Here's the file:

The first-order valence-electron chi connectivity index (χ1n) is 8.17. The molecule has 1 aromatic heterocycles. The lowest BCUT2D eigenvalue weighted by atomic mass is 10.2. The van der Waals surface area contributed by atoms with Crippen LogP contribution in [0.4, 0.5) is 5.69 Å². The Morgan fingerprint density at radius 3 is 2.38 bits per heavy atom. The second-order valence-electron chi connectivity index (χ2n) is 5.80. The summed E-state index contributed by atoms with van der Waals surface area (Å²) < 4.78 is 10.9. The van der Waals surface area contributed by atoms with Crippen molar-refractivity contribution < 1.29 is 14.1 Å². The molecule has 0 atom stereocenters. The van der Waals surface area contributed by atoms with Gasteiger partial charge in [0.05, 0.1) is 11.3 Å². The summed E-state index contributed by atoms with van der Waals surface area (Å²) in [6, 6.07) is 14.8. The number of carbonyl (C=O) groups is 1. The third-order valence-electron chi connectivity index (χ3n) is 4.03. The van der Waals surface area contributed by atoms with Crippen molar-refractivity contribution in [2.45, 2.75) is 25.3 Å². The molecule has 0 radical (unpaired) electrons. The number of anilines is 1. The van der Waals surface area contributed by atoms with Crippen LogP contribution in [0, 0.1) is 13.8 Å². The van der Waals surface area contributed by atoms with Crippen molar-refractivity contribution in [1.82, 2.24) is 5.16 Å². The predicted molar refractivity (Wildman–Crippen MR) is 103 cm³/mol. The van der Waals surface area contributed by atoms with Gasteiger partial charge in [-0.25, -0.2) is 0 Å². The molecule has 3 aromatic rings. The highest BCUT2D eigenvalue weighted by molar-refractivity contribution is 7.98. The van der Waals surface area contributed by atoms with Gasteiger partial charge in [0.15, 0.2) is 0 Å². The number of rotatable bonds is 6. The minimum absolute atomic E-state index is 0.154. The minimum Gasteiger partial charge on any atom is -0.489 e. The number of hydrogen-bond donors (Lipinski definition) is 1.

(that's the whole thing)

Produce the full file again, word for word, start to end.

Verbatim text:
The first-order valence-electron chi connectivity index (χ1n) is 8.17. The molecule has 1 aromatic heterocycles. The lowest BCUT2D eigenvalue weighted by atomic mass is 10.2. The van der Waals surface area contributed by atoms with Crippen LogP contribution in [0.4, 0.5) is 5.69 Å². The Morgan fingerprint density at radius 3 is 2.38 bits per heavy atom. The second-order valence-electron chi connectivity index (χ2n) is 5.80. The summed E-state index contributed by atoms with van der Waals surface area (Å²) < 4.78 is 10.9. The van der Waals surface area contributed by atoms with Crippen molar-refractivity contribution < 1.29 is 14.1 Å². The molecule has 0 atom stereocenters. The van der Waals surface area contributed by atoms with Gasteiger partial charge in [0.05, 0.1) is 11.3 Å². The summed E-state index contributed by atoms with van der Waals surface area (Å²) in [6, 6.07) is 14.8. The number of carbonyl (C=O) groups is 1. The third-order valence-electron chi connectivity index (χ3n) is 4.03. The van der Waals surface area contributed by atoms with Crippen molar-refractivity contribution in [2.45, 2.75) is 25.3 Å². The molecule has 0 radical (unpaired) electrons. The number of anilines is 1. The van der Waals surface area contributed by atoms with Crippen LogP contribution in [0, 0.1) is 13.8 Å². The van der Waals surface area contributed by atoms with Crippen molar-refractivity contribution in [1.82, 2.24) is 5.16 Å². The predicted molar refractivity (Wildman–Crippen MR) is 103 cm³/mol. The van der Waals surface area contributed by atoms with Gasteiger partial charge in [-0.25, -0.2) is 0 Å². The molecule has 3 aromatic rings. The highest BCUT2D eigenvalue weighted by molar-refractivity contribution is 7.98. The van der Waals surface area contributed by atoms with Gasteiger partial charge in [0.15, 0.2) is 0 Å². The number of rotatable bonds is 6. The minimum absolute atomic E-state index is 0.154. The minimum Gasteiger partial charge on any atom is -0.489 e. The number of hydrogen-bond donors (Lipinski definition) is 1.